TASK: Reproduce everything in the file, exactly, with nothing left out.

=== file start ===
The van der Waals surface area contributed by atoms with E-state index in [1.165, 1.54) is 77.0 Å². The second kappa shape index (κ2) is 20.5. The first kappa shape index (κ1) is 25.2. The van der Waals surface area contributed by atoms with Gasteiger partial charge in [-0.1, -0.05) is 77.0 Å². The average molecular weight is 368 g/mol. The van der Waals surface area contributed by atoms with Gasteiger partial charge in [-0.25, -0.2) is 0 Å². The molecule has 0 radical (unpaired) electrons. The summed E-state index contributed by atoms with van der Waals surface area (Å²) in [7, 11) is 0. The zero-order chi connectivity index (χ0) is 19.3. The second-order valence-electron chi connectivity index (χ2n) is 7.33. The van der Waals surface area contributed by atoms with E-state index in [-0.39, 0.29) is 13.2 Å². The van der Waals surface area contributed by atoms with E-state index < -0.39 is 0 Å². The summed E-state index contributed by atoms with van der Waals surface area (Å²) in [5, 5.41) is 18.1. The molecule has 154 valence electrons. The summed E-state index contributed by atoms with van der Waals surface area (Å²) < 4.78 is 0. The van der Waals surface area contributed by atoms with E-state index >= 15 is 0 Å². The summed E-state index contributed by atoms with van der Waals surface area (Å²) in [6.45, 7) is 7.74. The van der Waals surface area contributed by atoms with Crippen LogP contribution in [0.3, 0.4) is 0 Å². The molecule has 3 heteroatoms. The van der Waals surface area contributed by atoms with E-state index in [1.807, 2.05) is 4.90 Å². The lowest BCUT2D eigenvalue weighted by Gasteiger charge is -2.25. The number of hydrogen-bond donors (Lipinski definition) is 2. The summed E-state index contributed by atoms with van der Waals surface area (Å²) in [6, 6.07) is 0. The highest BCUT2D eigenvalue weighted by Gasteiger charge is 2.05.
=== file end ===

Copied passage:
The van der Waals surface area contributed by atoms with E-state index in [1.165, 1.54) is 77.0 Å². The second kappa shape index (κ2) is 20.5. The first kappa shape index (κ1) is 25.2. The van der Waals surface area contributed by atoms with Gasteiger partial charge in [-0.1, -0.05) is 77.0 Å². The average molecular weight is 368 g/mol. The van der Waals surface area contributed by atoms with Gasteiger partial charge in [-0.25, -0.2) is 0 Å². The molecule has 0 radical (unpaired) electrons. The summed E-state index contributed by atoms with van der Waals surface area (Å²) in [7, 11) is 0. The zero-order chi connectivity index (χ0) is 19.3. The second-order valence-electron chi connectivity index (χ2n) is 7.33. The van der Waals surface area contributed by atoms with E-state index in [-0.39, 0.29) is 13.2 Å². The van der Waals surface area contributed by atoms with E-state index < -0.39 is 0 Å². The summed E-state index contributed by atoms with van der Waals surface area (Å²) in [5, 5.41) is 18.1. The molecule has 154 valence electrons. The summed E-state index contributed by atoms with van der Waals surface area (Å²) < 4.78 is 0. The van der Waals surface area contributed by atoms with E-state index >= 15 is 0 Å². The summed E-state index contributed by atoms with van der Waals surface area (Å²) in [6.45, 7) is 7.74. The van der Waals surface area contributed by atoms with Crippen LogP contribution in [0.3, 0.4) is 0 Å². The molecule has 3 heteroatoms. The van der Waals surface area contributed by atoms with E-state index in [1.807, 2.05) is 4.90 Å². The lowest BCUT2D eigenvalue weighted by Gasteiger charge is -2.25. The number of hydrogen-bond donors (Lipinski definition) is 2. The summed E-state index contributed by atoms with van der Waals surface area (Å²) in [6, 6.07) is 0. The highest BCUT2D eigenvalue weighted by Gasteiger charge is 2.05.